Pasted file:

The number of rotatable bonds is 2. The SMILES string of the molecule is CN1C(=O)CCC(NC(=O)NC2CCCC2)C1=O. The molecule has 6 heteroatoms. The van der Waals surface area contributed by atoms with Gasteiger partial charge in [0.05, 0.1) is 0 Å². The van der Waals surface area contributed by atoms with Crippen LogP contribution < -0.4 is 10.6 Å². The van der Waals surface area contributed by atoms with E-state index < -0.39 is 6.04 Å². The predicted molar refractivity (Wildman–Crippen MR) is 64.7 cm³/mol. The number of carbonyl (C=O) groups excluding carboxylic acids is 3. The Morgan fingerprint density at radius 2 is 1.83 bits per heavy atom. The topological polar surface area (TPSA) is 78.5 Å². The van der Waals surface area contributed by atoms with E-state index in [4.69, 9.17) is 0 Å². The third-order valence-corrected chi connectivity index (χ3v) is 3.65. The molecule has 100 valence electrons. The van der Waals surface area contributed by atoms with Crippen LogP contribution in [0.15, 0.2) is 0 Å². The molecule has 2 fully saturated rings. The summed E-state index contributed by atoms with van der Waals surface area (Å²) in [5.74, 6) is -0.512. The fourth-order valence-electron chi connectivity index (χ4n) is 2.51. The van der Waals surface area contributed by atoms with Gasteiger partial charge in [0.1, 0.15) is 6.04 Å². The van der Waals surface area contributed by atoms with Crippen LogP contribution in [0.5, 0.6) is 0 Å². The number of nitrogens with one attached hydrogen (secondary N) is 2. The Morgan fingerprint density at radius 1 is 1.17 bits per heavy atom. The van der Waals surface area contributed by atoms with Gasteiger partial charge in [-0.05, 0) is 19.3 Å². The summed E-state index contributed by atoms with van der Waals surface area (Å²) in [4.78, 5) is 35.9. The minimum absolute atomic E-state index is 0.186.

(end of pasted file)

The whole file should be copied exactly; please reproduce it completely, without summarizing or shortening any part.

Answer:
The number of rotatable bonds is 2. The SMILES string of the molecule is CN1C(=O)CCC(NC(=O)NC2CCCC2)C1=O. The molecule has 6 heteroatoms. The van der Waals surface area contributed by atoms with Gasteiger partial charge in [0.05, 0.1) is 0 Å². The van der Waals surface area contributed by atoms with Crippen LogP contribution < -0.4 is 10.6 Å². The van der Waals surface area contributed by atoms with E-state index < -0.39 is 6.04 Å². The predicted molar refractivity (Wildman–Crippen MR) is 64.7 cm³/mol. The number of carbonyl (C=O) groups excluding carboxylic acids is 3. The Morgan fingerprint density at radius 2 is 1.83 bits per heavy atom. The topological polar surface area (TPSA) is 78.5 Å². The van der Waals surface area contributed by atoms with E-state index in [4.69, 9.17) is 0 Å². The third-order valence-corrected chi connectivity index (χ3v) is 3.65. The molecule has 100 valence electrons. The van der Waals surface area contributed by atoms with Crippen LogP contribution in [0.15, 0.2) is 0 Å². The molecule has 2 fully saturated rings. The summed E-state index contributed by atoms with van der Waals surface area (Å²) in [5.74, 6) is -0.512. The fourth-order valence-electron chi connectivity index (χ4n) is 2.51. The van der Waals surface area contributed by atoms with Gasteiger partial charge in [0.1, 0.15) is 6.04 Å². The van der Waals surface area contributed by atoms with Crippen LogP contribution in [0.5, 0.6) is 0 Å². The number of nitrogens with one attached hydrogen (secondary N) is 2. The Morgan fingerprint density at radius 1 is 1.17 bits per heavy atom. The van der Waals surface area contributed by atoms with Gasteiger partial charge in [-0.05, 0) is 19.3 Å². The summed E-state index contributed by atoms with van der Waals surface area (Å²) in [4.78, 5) is 35.9. The minimum absolute atomic E-state index is 0.186.